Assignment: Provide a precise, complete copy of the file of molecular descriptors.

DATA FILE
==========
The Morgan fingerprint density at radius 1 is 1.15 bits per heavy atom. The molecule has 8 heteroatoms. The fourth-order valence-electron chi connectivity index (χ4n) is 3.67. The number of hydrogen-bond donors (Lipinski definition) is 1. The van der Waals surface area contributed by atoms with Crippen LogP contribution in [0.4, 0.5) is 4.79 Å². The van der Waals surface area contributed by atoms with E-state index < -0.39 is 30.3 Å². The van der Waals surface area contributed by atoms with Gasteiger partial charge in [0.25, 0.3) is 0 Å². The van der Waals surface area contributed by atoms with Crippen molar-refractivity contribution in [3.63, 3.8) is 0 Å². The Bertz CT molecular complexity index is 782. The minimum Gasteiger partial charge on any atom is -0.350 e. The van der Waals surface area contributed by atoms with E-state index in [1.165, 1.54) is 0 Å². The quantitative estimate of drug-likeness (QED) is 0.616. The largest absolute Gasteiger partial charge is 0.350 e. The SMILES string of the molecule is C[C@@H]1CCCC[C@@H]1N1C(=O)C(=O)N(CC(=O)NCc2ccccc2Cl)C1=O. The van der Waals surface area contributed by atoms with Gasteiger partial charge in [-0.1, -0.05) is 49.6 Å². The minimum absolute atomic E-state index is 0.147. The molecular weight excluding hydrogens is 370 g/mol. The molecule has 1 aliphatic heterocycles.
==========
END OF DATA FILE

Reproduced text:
The Morgan fingerprint density at radius 1 is 1.15 bits per heavy atom. The molecule has 8 heteroatoms. The fourth-order valence-electron chi connectivity index (χ4n) is 3.67. The number of hydrogen-bond donors (Lipinski definition) is 1. The van der Waals surface area contributed by atoms with Crippen LogP contribution in [0.4, 0.5) is 4.79 Å². The van der Waals surface area contributed by atoms with E-state index < -0.39 is 30.3 Å². The van der Waals surface area contributed by atoms with Gasteiger partial charge in [0.25, 0.3) is 0 Å². The van der Waals surface area contributed by atoms with Crippen molar-refractivity contribution in [3.63, 3.8) is 0 Å². The Bertz CT molecular complexity index is 782. The minimum Gasteiger partial charge on any atom is -0.350 e. The van der Waals surface area contributed by atoms with E-state index in [1.165, 1.54) is 0 Å². The quantitative estimate of drug-likeness (QED) is 0.616. The largest absolute Gasteiger partial charge is 0.350 e. The SMILES string of the molecule is C[C@@H]1CCCC[C@@H]1N1C(=O)C(=O)N(CC(=O)NCc2ccccc2Cl)C1=O. The van der Waals surface area contributed by atoms with Gasteiger partial charge in [-0.1, -0.05) is 49.6 Å². The minimum absolute atomic E-state index is 0.147. The molecular weight excluding hydrogens is 370 g/mol. The molecule has 1 aliphatic heterocycles.